Psalm 97: Scared of God?

Read Psalm 97.

“Clouds and thick darkness surround him…. Fire goes before him and consumes his foes on every side…. The mountains melt like wax before the LORD, before the LORD of all the earth” (Psalm 97:2–3, 5). Psalm 97 is not for the faint of heart. God is great and terrible, the stuff of nightmares.

We don’t often picture God this way. We prefer to think of Him as a gentle Shepherd or a loving Father. He is both of those things, of course, but we can’t deny the image of God given to us in this psalm.

Among God’s people, there was a memory of the Lord in all His thunderous glory passed down from generation to generation. The Israelites who camped at the base of Mount Sinai had witnessed the terror of God and quaked in their sandals: “When the people saw the thunder and lightning and heard the trumpet and saw the mountain in smoke, they trembled with fear. They stayed at a distance and said to Moses, ‘Speak to us yourself and we will listen. But do not have God speak to us or we will die’” (Exodus 20:18–19).

It was this fear-inducing vision of God that inspired the need for a mediator. Despite what you may have heard about God’s holiness not permitting Him to come near sin or sinners, it’s simply not true. Sin is not Kryptonite for God. Our dirty deeds have no power to keep Him at bay. God is God, and He is free to go anywhere He chooses and be with anyone He likes, rotten sinners or otherwise. He visited Abraham and Sarah in Genesis 18; He spoke to Moses from the burning bush in Exodus 3; and—for crying out loud—He put on flesh and became one of us in John 1!

The reason sin is a problem in a relationship with God is because God’s presence is holy. No unholy thing can enter into it. This was true of the garden of Eden, the tabernacle in the wilderness, and the temple in Jerusalem—and you see this idea sprinkled throughout, wherever God’s presence is revealed.

The danger of sin lies not in some weakness in God, but lives wholly within us. That’s why we must be made new, born again even, if we are to draw near to God and spend our lives and eternity thereafter with Him. But He has no problem coming close to us. If He did, we would all be without hope.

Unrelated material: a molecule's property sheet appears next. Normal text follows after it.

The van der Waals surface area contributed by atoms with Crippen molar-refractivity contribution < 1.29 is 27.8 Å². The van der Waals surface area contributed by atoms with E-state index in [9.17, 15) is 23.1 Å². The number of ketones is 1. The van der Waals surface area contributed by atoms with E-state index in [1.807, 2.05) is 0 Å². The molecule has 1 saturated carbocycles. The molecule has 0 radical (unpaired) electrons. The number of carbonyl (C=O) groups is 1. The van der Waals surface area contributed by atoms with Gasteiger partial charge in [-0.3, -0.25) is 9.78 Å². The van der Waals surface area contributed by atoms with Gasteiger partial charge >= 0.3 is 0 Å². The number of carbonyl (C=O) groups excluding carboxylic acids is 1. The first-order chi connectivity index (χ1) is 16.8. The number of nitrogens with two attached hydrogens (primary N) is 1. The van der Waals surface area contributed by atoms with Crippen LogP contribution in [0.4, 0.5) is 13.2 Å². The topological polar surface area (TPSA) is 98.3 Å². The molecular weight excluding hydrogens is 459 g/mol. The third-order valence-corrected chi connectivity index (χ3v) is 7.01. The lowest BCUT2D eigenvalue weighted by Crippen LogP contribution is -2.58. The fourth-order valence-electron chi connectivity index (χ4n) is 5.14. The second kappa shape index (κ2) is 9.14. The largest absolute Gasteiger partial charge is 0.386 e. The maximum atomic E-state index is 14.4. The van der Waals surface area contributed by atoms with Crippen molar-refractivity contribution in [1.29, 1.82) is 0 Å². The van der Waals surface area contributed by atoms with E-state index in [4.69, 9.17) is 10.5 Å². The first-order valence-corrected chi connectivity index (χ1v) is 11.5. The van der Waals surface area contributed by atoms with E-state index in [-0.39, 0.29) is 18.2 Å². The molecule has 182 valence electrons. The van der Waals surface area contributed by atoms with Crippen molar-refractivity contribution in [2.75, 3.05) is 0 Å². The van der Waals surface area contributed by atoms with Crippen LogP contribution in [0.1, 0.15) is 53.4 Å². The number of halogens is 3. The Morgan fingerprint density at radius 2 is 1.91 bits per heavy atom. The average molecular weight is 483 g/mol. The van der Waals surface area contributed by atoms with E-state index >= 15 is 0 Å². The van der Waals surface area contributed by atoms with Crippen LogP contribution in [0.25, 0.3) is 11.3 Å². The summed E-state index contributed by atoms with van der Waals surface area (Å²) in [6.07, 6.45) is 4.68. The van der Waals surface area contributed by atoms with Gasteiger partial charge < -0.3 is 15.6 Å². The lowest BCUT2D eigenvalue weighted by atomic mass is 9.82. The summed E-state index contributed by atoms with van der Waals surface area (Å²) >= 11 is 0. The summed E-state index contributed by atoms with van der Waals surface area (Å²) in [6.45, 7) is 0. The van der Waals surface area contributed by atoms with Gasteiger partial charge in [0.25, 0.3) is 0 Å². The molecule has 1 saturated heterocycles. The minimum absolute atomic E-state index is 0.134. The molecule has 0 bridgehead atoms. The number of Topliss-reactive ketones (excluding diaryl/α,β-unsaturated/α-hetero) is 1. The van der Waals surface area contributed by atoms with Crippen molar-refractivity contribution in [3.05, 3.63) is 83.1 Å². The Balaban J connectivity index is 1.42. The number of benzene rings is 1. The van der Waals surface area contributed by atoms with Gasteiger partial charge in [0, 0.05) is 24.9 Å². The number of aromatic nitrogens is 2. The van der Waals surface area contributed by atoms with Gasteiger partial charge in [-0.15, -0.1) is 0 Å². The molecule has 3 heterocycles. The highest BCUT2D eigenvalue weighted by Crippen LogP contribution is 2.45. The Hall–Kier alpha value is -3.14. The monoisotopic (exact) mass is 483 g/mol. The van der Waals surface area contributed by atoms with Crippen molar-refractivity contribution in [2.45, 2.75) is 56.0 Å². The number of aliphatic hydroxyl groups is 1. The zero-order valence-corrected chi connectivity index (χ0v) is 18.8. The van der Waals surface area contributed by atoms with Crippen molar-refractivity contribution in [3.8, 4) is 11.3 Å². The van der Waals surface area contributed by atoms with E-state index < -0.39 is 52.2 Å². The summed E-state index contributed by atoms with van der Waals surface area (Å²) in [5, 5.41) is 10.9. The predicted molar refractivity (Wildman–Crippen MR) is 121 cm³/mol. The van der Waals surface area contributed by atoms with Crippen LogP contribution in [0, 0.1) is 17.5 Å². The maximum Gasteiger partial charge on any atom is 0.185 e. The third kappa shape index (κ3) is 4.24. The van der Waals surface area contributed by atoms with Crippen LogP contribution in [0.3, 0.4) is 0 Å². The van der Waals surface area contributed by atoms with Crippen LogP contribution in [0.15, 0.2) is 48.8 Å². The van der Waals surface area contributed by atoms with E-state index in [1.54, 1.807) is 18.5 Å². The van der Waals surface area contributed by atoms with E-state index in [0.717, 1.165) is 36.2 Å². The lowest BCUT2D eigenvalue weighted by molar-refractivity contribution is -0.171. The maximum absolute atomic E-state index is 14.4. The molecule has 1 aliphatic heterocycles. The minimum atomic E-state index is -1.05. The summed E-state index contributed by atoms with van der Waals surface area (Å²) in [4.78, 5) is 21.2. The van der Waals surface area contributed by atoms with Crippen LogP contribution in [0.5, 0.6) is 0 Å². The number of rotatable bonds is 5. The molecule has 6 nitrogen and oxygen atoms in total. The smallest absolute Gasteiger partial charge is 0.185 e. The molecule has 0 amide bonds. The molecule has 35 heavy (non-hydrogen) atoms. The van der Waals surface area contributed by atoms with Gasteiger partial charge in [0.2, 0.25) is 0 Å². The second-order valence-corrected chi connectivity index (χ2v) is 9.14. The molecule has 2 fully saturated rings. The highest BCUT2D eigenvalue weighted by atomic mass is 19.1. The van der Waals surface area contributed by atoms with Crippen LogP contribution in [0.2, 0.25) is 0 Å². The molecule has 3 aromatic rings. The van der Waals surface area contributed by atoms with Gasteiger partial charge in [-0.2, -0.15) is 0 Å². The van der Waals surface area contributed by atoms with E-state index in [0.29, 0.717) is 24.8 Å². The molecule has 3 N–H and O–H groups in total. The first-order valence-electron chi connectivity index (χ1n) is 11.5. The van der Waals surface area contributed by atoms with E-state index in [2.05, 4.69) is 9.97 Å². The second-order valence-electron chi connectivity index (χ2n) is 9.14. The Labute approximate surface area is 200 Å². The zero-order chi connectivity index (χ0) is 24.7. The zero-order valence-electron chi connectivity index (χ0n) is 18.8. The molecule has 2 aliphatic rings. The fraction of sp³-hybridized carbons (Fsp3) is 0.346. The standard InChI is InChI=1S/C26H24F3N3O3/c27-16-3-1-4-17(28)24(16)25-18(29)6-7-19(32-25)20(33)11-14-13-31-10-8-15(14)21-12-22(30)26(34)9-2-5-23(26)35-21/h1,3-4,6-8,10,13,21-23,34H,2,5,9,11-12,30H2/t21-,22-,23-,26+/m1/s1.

In the meantime, God has seen fit to give us a mediator. Moses spoke to God and faithfully relayed His messages to the Israelites. Prophets did the same. Jesus, too, came to speak to us on behalf of the Father (Luke 12:49). And now He lives to make intercession for us (Hebrews 7:25).

When Scripture reveals God clothed in fire and lightning, we are right to be afraid. It’s a reminder that we would be devoured like so much meat on an altar if we were to get too close. It would be like trying to take a stroll on the sun; we must be remade into a different sort of creature—one designed for that environment. You and I, in our sin, are no longer equipped for the terrain of God.

Here and now, Jesus’ blood purifies us from all unrighteousness so that we can enter God’s throne room (1 John 1:7). And we are being made holy as we walk and grow with our Savior—preparation for the life to come when the glory of God will fill this earth (1 Thessalonians 5:23). And one day we will be transformed; our flesh will become a new sort of flesh, a variety that’s not prone to corruption (1 Corinthians 15:50–51).

Our culture spends an awful lot of time trying to discount and discredit a God who shows up in clouds of judgment, but that is not an option for followers of Jesus. This image of God—the one given to us in Psalm 97 and elsewhere—is authentic and true. It is a reminder that we need not just a mediator, but a Savior, someone who can change us from the inside out.

Let’s stop all this nonsense about our sin being a barrier impenetrable to God. The power of God’s compassion and love is greater than the vileness of our sin. If that were not true, we would be stuck in a world like C. S. Lewis’ Narnia in The Lion, the Witch, and the Wardrobe: always winter and never Christmas.

But Christmas did come. God the Son became human to be tempted and tried in every way we are, yet He was without sin. However, He wasn’t afraid of sin. He spent time with sinners, healed sinners, loved sinners. Never did He recoil when faced with a liar, thief, or adulterer. Instead, He held out His open arms, welcoming them into the love of God, knowing that He would die to make them new.

“Light shines on the righteous and joy on the upright in heart. Rejoice in the LORD, you who are righteous, and praise his holy name” (Psalm 97:11–12).

What’s this all about?

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